Lifestyle

What to consider if you’re thinking about a drastic career change


Ready for a change? (Picture: Getty/Metro.co.uk)

The past year has pushed many of us to consider drastic life overhauls – especially when it comes to our working lives.

Whether it’s down to your workplace forcing you to return to the office, realising that your job is ‘non-essential’, or just the simple pandemic-prompted crisis of questioning what on earth you’re doing with your life, you might be pondering quitting your current role and trying something brand new.

What do you need to know before you take the plunge? How can you feel confident diving headfirst out of your comfort zone? We spoke with the experts to find out what every career-changer needs to consider.

Take your time

We know, you’re feeling the itch to quit right this moment and get a move on in another direction. But don’t let this rush you.

‘The important thing is to plan your career transition,’ says Kimberly Payne, the HR director at Switchback Travel. ‘It is not going to happen overnight.

‘It is key not to rush into things if you want your career jump to work. Yes, this is about taking a risk, but you need to negate any fallout by having a strategy in place that covers exactly how you will manage your transition – from managing finances to gaining the right expertise and beyond.’

Ask yourself some tough questions

You need to make sure the decision to change careers is made for the right reasons – not fear, or panic, or a lull.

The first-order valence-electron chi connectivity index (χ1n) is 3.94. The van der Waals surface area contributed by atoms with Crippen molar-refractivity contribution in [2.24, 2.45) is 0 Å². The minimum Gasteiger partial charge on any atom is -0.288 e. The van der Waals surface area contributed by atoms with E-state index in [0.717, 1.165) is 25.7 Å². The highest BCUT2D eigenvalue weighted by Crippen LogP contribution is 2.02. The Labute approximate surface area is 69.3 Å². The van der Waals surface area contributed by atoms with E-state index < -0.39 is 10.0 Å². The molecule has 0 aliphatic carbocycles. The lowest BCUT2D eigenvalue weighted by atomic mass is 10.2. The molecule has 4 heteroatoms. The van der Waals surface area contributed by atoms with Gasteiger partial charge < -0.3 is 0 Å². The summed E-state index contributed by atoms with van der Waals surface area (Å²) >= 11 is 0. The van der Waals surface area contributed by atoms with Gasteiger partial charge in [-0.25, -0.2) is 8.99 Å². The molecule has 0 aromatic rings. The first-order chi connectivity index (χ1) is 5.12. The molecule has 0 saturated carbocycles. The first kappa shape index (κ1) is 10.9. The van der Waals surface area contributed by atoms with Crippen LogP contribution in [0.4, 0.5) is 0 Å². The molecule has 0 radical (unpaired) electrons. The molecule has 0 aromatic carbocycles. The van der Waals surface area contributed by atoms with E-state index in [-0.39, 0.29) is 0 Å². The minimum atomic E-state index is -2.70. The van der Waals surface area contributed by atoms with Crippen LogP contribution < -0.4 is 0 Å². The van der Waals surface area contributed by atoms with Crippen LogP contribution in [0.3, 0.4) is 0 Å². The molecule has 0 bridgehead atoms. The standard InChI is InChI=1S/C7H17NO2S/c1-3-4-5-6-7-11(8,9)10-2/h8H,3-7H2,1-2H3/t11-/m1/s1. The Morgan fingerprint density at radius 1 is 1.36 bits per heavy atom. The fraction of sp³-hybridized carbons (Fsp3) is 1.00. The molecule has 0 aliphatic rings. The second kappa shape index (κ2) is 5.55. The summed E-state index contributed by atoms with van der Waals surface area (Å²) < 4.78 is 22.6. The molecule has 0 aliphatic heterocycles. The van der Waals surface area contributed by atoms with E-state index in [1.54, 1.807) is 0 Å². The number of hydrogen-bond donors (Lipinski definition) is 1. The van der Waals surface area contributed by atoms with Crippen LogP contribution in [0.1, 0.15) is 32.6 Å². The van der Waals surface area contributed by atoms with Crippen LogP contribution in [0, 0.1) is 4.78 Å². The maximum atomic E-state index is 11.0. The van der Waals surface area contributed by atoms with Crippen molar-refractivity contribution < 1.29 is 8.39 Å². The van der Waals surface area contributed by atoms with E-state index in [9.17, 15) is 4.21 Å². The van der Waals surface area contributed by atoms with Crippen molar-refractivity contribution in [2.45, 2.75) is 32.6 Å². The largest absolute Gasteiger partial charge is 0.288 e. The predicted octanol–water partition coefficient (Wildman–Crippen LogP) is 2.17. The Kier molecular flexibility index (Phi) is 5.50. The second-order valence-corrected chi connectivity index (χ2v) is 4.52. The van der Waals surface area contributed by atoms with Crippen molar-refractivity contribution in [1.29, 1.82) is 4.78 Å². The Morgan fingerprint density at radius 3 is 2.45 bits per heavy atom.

What is it about your current role that you don’t like? What will a different role give you that this one can’t? Do you have realistic expectations? Are you falling into any patterns that are making your working life miserable?

These are all questions you need to seriously ponder.

Kimberly recommends: ‘Ask yourself why you feel the need for a change, and more importantly what you could see yourself being passionate about.’

Think about transferable skills

It can sometimes feel like trying something new is an impossible task. After all, you’ve spent so long working at this thing, and now you’re good at it. Won’t you be absolutely awful at anything you don’t have loads of experience in?

While it definitely won’t hurt to develop new skills for your new career path, it’s also worth having a think about how the abilities you currently have can work for a different role, too.

Charlotte Davies, a career expert at LinkedIn, recommends including these skills on your CV and making sure to mention them in any interviews.

‘Transferable skills are an attribute we see companies increasingly focussing on, which bodes well for employees,’ Charlotte tells Metro.co.uk. ‘Our research found that 35% of professionals are looking to enter a new field of employment in the future, so showing how you can be adaptable could lead to career progression in a completely new industry.